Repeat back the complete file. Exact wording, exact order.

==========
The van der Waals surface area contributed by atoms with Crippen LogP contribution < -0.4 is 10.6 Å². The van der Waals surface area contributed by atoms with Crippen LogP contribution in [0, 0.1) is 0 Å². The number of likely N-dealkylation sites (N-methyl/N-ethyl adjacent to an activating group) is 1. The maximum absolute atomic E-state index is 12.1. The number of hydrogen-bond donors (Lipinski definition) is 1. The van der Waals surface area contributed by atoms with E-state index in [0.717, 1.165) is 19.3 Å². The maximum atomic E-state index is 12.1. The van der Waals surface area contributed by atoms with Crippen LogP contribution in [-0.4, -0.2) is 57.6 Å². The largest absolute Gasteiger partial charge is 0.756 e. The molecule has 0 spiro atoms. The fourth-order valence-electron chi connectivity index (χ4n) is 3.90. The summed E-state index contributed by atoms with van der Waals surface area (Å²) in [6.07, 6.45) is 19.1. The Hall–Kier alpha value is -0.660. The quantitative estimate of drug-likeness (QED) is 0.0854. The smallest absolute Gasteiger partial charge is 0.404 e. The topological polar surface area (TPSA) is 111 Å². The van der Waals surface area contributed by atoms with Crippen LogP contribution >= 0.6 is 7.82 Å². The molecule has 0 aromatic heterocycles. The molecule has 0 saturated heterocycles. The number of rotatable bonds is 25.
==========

The van der Waals surface area contributed by atoms with Crippen LogP contribution < -0.4 is 10.6 Å². The van der Waals surface area contributed by atoms with Crippen LogP contribution in [0, 0.1) is 0 Å². The number of likely N-dealkylation sites (N-methyl/N-ethyl adjacent to an activating group) is 1. The maximum absolute atomic E-state index is 12.1. The number of hydrogen-bond donors (Lipinski definition) is 1. The van der Waals surface area contributed by atoms with E-state index in [0.717, 1.165) is 19.3 Å². The maximum atomic E-state index is 12.1. The van der Waals surface area contributed by atoms with Crippen LogP contribution in [-0.4, -0.2) is 57.6 Å². The largest absolute Gasteiger partial charge is 0.756 e. The molecule has 0 spiro atoms. The fourth-order valence-electron chi connectivity index (χ4n) is 3.90. The summed E-state index contributed by atoms with van der Waals surface area (Å²) in [6.07, 6.45) is 19.1. The Hall–Kier alpha value is -0.660. The quantitative estimate of drug-likeness (QED) is 0.0854. The smallest absolute Gasteiger partial charge is 0.404 e. The topological polar surface area (TPSA) is 111 Å². The van der Waals surface area contributed by atoms with Crippen LogP contribution >= 0.6 is 7.82 Å². The molecule has 0 aromatic heterocycles. The molecule has 0 saturated heterocycles. The number of rotatable bonds is 25.